The Concept of Hindu marriage as explained by Supreme Court in 1963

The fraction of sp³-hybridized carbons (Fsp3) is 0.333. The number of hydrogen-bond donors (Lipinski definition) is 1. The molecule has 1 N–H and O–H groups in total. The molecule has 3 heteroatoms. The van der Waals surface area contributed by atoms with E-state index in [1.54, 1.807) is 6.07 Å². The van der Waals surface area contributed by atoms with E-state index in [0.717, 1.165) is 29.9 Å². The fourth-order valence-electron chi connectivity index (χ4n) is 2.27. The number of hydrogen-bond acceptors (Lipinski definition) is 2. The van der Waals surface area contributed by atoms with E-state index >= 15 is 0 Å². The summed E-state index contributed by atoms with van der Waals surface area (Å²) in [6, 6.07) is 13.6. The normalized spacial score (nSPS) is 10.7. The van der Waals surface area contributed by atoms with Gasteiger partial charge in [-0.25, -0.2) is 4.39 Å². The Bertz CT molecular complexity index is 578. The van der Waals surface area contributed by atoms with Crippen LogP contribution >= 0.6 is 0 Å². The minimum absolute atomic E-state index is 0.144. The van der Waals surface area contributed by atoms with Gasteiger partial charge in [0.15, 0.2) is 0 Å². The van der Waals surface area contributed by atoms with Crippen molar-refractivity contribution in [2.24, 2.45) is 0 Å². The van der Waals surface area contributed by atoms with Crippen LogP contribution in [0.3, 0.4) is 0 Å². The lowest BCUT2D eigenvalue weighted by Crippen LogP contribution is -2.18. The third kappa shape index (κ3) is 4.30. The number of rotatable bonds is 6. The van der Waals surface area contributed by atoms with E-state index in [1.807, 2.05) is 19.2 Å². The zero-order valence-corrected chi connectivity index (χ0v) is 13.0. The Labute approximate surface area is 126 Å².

Under Hindu Law marriage is a sacrament and it is the religious duty of the father to give his daughter in marriage to a suitable person but if he receives a payment in cash or in kind as a consideration for giving his daughter in marriage he would be converting a sacrament into commercial transaction. Brahma marriage satisfies the said test laid down by hindu Law. But from Vedic times seven other forms of marriage were recognized based on custom and convenience. Asura form is one of the eight forms of marriage. The essence of the said marriage is the sale of a bride for a price and it is one of the unapproved forms of marriage prohibited by Manu for all the four castes of hindu society. The vice of the said marriage lies in the receipt of the price by the bride’s father or other persons entitled to give away the bride as a consideration for the bride. If the amount paid or the ornaments given is not the consideration for taking the bride but only given to the bride or even to the bride’s father out of affection or in token of respect to them or to comply with a traditional or ritualistic form, such payment, does not make the marriage an Asura marriage. There is also nothing in the texts to indicate that the bearing of the expenditure wholly or in part by the bridegroom or his parents is a condition or a criterion of such a marriage, for in such a case the bride’s father or others entitled to give her in marriage do not take any consideration for the marriage, or any way benefit there under. The fact that the bridegroom’s party bears the expenditure may be due to varied circumstances. Prestige, vanity, social custom, the poverty or the disinclination of the bride’s father or some of them may be the reasons for the incurring of expenditure by bridegroom’s father on the marriage but the money so spent is not the price or consideration for the bride. Even in a case where the bride’s father though rich is disinclined to spend a large amount on the marriage functions and allows the bridegroom to incur the whole or part of it, it cannot be said that he has received any consideration or price for the bride. Though in such a case if the bridegroom’s father had not incurred the said expenditure in whole or in part, the bride’s father might have to spend some money on that account such an indirect result could not be described as price or consideration for giving the bride. Shortly stated Asura marriage is a marriage where the bride’s father or any other person entitled to give away the bride takes Sulka or price for giving the bride in marriage. The test is two- fold:there shall not only be benefit to the father, but that benefit shall form a consideration for the sale of the bride. When this element of consideration is absent, such a marriage cannot be described as Asura marriage. [ A. L. V. R. S. T. Veerappa Chettiar Versus S. Michael AND OTHERS AIR 1963 SC 933 : (1963) 2 Suppl. SCR 244 ]

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